Chapter 25 – Drugs Used in Diabetes Mellitus




Abstract




Diabetes mellitus is a group of metabolic disorders characterised by persistent hyperglycaemia. Diabetes mellitus is caused either by deficient endogenous insulin secretion or by resistance to the action of insulin. This leads to abnormalities of carbohydrate, fat and protein metabolism and subsequent damage to multiple body tissues and organ systems.





Chapter 25 Drugs Used in Diabetes Mellitus




Diabetes Mellitus Definition and Types


Diabetes mellitus is a group of metabolic disorders characterised by persistent hyperglycaemia. Diabetes mellitus is caused either by deficient endogenous insulin secretion or by resistance to the action of insulin. This leads to abnormalities of carbohydrate, fat and protein metabolism and subsequent damage to multiple body tissues and organ systems.


Type 1 diabetes mellitus and type 2 diabetes mellitus are the two most common classifications. In type 1 diabetes there is an absolute insulin deficiency caused by the destruction of β-cells in the pancreatic islets of Langerhans. Frequently caused by an auto-immune mechanism, the absolute deficiency i n insulin production results in severe hyperglycaemia and dangerous disruption to many body systems. It appears frequently in children and early adulthood but can occur at any age. Type 2 diabetes mellitus is a chronic condition that is characterised by insulin resistance, as opposed to an absolute lack of insulin production. It typically develops later in life but can occur in children. Rarer types of diabetes include gestational diabetes that develops during pregnancy and resolves after delivery, and diabetes secondary to other conditions such as pancreatic destruction or damage, or use of certain endocrine, antiviral or antipsychotic drugs.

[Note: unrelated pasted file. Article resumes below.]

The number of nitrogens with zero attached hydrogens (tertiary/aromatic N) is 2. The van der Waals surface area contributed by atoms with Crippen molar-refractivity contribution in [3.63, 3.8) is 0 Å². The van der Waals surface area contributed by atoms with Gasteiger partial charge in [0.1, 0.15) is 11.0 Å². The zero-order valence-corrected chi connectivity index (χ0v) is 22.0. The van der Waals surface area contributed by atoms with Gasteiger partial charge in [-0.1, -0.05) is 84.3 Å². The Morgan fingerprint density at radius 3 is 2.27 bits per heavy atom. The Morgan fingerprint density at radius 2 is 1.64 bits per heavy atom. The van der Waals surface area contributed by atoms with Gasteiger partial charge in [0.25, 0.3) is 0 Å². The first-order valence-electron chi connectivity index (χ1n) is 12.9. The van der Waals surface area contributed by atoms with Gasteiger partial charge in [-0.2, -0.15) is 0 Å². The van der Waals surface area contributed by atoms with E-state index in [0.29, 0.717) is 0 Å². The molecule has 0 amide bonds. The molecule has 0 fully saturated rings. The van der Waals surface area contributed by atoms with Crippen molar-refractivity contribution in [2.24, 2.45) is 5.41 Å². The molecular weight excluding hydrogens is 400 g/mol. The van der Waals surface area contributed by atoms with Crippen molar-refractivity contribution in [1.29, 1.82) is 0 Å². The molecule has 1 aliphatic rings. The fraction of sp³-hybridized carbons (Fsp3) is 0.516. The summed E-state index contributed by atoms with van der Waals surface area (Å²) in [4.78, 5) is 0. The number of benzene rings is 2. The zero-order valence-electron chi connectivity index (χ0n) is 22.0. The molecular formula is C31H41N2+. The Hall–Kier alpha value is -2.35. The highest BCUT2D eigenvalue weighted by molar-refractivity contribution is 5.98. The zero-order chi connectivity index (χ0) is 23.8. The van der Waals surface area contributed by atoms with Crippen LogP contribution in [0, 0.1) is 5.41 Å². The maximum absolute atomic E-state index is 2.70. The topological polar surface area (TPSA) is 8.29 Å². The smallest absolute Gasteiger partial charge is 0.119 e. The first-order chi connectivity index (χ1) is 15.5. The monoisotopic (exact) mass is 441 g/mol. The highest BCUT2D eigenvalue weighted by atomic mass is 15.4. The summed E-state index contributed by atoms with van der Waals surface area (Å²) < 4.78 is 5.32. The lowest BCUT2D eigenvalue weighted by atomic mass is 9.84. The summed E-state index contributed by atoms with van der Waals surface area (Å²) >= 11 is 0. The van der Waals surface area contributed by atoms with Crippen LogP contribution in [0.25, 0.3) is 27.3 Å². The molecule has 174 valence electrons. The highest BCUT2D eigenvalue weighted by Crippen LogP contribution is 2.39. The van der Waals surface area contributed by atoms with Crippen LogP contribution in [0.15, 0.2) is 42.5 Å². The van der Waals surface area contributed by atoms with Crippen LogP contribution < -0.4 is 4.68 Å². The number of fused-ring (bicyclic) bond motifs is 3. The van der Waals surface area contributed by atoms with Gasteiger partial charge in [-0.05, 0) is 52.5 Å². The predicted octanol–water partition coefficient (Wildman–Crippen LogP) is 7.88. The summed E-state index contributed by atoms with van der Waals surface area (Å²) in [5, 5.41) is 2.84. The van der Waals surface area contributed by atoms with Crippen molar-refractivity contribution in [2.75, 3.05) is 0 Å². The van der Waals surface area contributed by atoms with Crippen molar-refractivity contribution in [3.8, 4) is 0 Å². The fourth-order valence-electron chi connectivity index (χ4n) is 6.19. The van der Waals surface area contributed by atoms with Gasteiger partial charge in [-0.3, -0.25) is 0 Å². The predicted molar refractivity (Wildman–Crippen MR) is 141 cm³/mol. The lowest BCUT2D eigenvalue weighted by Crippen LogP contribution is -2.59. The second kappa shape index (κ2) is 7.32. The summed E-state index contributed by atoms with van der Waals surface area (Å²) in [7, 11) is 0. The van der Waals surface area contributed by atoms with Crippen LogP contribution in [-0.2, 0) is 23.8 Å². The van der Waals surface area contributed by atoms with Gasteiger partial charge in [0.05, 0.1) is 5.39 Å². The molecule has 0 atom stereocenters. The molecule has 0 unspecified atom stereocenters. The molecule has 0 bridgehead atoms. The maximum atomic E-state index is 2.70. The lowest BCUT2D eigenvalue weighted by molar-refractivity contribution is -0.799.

Insulin



Physiology


Human insulin is a polypeptide of 51 amino acids and is formed by the removal of a connecting or ‘C’ peptide (34 amino acids) from pro-insulin (see Figure 25.1). It has A and B chains, which are joined by two disulfide bridges. A third disulfide bridge connects two regions of the A chain.





Figure 25.1 Conversion of pro-insulin to insulin and C peptide. (. … . = disulfide bridge).


Glucose forms the most potent stimulus for insulin release. It enters the β-cells of the islets of Langerhans in the pancreas, resulting in an increase in adenosine triphosphate (ATP), which closes K+ channels. This causes depolarisation and Ca2+ influx through voltage-sensitive Ca2+ channels, which triggers insulin release. By way of negative feedback, the K+ channels are re-opened.


In health there is a continuous basal insulin release, which is supplemented by bursts when plasma glucose levels rise. Following release, it is carried in the portal circulation to the liver (its main target organ) where about one-half is extracted and broken down, as glucose is converted to glycogen.


Insulin binds to the α subunit of the insulin receptor, which consists of two α and two β subunits that span the cell membrane. Once bound, the whole complex is internalised. The mechanism by which this complex produces its effects is unclear but the tyrosine kinase activity of the β subunit appears important.